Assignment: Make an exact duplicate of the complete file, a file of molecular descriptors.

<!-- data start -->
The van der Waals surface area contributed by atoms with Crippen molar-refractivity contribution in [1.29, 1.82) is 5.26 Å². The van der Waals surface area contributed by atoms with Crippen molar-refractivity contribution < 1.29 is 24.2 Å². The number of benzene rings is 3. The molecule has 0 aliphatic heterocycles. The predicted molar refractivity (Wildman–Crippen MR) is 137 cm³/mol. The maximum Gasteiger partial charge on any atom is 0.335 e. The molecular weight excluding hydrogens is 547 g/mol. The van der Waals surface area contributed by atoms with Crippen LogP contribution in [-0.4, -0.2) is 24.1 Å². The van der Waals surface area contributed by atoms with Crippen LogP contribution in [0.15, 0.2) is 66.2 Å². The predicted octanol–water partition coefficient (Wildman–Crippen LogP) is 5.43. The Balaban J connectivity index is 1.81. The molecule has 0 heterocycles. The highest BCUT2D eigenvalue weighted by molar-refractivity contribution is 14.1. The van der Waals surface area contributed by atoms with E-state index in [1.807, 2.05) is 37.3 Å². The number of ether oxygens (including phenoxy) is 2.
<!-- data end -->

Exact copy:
The van der Waals surface area contributed by atoms with Crippen molar-refractivity contribution in [1.29, 1.82) is 5.26 Å². The van der Waals surface area contributed by atoms with Crippen molar-refractivity contribution < 1.29 is 24.2 Å². The number of benzene rings is 3. The molecule has 0 aliphatic heterocycles. The predicted molar refractivity (Wildman–Crippen MR) is 137 cm³/mol. The maximum Gasteiger partial charge on any atom is 0.335 e. The molecular weight excluding hydrogens is 547 g/mol. The van der Waals surface area contributed by atoms with Crippen LogP contribution in [-0.4, -0.2) is 24.1 Å². The van der Waals surface area contributed by atoms with Crippen LogP contribution in [0.15, 0.2) is 66.2 Å². The predicted octanol–water partition coefficient (Wildman–Crippen LogP) is 5.43. The Balaban J connectivity index is 1.81. The molecule has 0 heterocycles. The highest BCUT2D eigenvalue weighted by molar-refractivity contribution is 14.1. The van der Waals surface area contributed by atoms with E-state index in [1.807, 2.05) is 37.3 Å². The number of ether oxygens (including phenoxy) is 2.